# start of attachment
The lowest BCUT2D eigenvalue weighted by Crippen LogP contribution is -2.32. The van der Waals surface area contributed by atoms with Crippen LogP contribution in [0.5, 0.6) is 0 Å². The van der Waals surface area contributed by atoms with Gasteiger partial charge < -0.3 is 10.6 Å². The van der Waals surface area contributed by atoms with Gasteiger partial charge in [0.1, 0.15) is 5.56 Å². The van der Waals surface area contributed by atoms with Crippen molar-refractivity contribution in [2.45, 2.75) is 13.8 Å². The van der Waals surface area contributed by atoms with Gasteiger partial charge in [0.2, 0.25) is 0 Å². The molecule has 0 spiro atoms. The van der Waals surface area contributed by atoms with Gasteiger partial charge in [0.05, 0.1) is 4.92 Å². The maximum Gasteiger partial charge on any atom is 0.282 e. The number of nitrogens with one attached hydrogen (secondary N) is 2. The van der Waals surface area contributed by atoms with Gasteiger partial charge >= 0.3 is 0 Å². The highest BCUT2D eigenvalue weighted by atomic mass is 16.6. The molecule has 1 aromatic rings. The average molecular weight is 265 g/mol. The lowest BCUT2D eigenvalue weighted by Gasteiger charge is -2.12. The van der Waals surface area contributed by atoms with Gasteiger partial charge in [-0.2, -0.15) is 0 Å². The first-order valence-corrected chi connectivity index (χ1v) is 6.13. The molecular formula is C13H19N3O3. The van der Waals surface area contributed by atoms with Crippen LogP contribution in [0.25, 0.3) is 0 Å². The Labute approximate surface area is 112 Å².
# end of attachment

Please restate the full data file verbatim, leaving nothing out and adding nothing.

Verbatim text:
The lowest BCUT2D eigenvalue weighted by Crippen LogP contribution is -2.32. The van der Waals surface area contributed by atoms with Crippen LogP contribution in [0.5, 0.6) is 0 Å². The van der Waals surface area contributed by atoms with Gasteiger partial charge < -0.3 is 10.6 Å². The van der Waals surface area contributed by atoms with Gasteiger partial charge in [0.1, 0.15) is 5.56 Å². The van der Waals surface area contributed by atoms with Crippen molar-refractivity contribution in [2.45, 2.75) is 13.8 Å². The van der Waals surface area contributed by atoms with Gasteiger partial charge in [0.2, 0.25) is 0 Å². The molecule has 0 spiro atoms. The van der Waals surface area contributed by atoms with Gasteiger partial charge in [0.05, 0.1) is 4.92 Å². The maximum Gasteiger partial charge on any atom is 0.282 e. The number of nitrogens with one attached hydrogen (secondary N) is 2. The van der Waals surface area contributed by atoms with Gasteiger partial charge >= 0.3 is 0 Å². The highest BCUT2D eigenvalue weighted by atomic mass is 16.6. The molecule has 1 aromatic rings. The average molecular weight is 265 g/mol. The lowest BCUT2D eigenvalue weighted by Gasteiger charge is -2.12. The van der Waals surface area contributed by atoms with Gasteiger partial charge in [-0.2, -0.15) is 0 Å². The first-order valence-corrected chi connectivity index (χ1v) is 6.13. The molecular formula is C13H19N3O3. The van der Waals surface area contributed by atoms with Crippen LogP contribution in [0.25, 0.3) is 0 Å². The Labute approximate surface area is 112 Å².